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The Launchpad code has been placed under mandatory pre-merge review. Read this document carefully for a description of the review process and what it entails. We use Launchpad Code Merge Proposals to manage the queue of work.
What are Pre-Merge Reviews?
Pre-merge reviews are peer reviews of source code modifications. They are a great tool for ensuring quality of the resulting product, and also for communicating technique and style between team members. A good review process ensures that everybody learns at a much faster rate, and creates a valuable technical relationship between reviewer and coder.
We require all comunity developers to arrange pre-implementation design reviews with a Launchpad staff developer from the relevant team or with significant domain knowledge. Pre-implementation reviews should preferably happen by phone call but IRC can be used if a phone call is not possible. Launchpad staff developers are also encouraged to have pre-implementation reviews with another staff developer.
Pre-implementation calls should be used before starting to implement any feature or fix any bug. For more details on the work flow and what is expected from both callers and callees, see DesignPhoneCall.
Working with PreMergeReviews
For pre-merge reviews to be effective, however, small modifications to the development workflow are required. The main modification is, of course, requesting peer review of your code changes before merging your code into Trunk. The sections below go into the details of how this is best performed. There is a crib sheet for getting a branch merged on the WorkingWithReviews page.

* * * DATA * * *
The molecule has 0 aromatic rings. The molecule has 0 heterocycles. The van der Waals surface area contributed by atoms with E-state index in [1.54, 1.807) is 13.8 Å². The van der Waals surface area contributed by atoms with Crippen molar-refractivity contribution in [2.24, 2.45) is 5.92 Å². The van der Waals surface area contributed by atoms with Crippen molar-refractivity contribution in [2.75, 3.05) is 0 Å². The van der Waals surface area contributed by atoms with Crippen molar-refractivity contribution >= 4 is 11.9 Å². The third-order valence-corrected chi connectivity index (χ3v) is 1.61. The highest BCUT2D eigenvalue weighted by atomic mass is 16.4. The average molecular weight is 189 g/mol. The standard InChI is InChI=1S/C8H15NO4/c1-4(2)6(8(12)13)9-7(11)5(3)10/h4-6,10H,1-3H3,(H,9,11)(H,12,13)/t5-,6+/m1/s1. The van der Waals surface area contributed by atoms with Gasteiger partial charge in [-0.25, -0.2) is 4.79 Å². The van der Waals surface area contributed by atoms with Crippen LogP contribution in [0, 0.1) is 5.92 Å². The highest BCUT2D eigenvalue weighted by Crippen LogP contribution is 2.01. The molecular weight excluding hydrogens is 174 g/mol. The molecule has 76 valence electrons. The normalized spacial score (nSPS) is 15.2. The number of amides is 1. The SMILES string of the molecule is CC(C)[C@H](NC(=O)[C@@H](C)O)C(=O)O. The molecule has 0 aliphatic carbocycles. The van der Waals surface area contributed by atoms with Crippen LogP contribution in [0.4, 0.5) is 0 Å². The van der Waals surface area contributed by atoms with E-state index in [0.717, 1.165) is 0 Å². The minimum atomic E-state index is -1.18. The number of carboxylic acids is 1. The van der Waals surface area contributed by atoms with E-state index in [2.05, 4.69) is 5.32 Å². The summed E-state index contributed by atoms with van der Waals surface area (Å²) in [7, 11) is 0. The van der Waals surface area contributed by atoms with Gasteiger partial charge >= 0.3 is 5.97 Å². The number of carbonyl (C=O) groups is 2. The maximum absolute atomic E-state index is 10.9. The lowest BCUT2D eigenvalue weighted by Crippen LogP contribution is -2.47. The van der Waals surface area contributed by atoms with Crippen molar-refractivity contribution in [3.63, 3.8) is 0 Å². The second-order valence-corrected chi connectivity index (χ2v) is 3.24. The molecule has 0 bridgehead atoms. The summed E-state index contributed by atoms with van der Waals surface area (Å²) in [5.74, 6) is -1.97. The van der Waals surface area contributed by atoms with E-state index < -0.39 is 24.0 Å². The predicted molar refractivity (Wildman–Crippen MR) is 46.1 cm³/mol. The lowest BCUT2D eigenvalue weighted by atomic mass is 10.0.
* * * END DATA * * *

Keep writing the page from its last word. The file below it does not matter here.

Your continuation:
Branch size limits
A limit of 800 lines per branch diff has been set as a maximum. If your branch grows above this limit you must negotiate with a reviewer to accept the oversized branch. Note that very large branches are not recommended for on-call reviews as they slow down the work of the reviewer who is trying interactively review a high volume of branches during the shift.
What are reviewers looking for?
Reviewers are checking both the design of your branch and the quality of the code in it. The best way to understand what a review is looking for is to read TipsForReviewers. (You can also use the CodeReviewChecklist cheat-sheet to do a self-review.) Reviewers will also check that your implementation has been discussed with a Launchpad staff developer in a pre-implementation call.
If in doubt, use a branch
Any non-trivial changes for review must be on a branch. The goal is to make it easy to look at which changes have been made without spurious diffs, and without having to worry about trunk changing from under your feet. A good rule of thumb is:
If what you're working on is complex enough that you'll likely be making several commits, you definitely need a branch.
You are responsible for your branch
The central rule that is used in the Launchpad review process is:
The coder is responsible for getting his branch through the review
This means that you, as a coder, are responsible for
- writing the code
- requesting review (use Launchpad Merge Proposals)
- finding a reviewer (ask an on-call reviewer on #launchpad-reviews, or arrange with another reviewer)
- dealing with review comments / requests (Reply to all queries)
- landing your change (You may land when the proposal is Approved)
The reviewer, conversely, is responsible only for two important things:
- Reviewing requests in a timely manner, (respond to requests on #launchpad-reviews, ).
- Participating in follow-up discussion once a review is sent.
- Be clear about the changes you expect to see
- Set the status of your review, and if you are the final reviewer, set the status of the merge proposal.
The reviewer is the obvious bottleneck in the process, and if you can make his life easier, please do. This includes making smaller changes, coordinating with other developers to order reviews to minimize conflicts, and reminding of forgotten branches periodically.
Before you request a review, you should make sure that make check_merge reports no errors after having first merged rocketfuel, as fixing any broken tests after a review might involve an unnecessary additional review which could have been avoided.
Dealing with reviews
A thorough guide to dealing with reviews and finally merging your changes is available at WorkingWithReviews.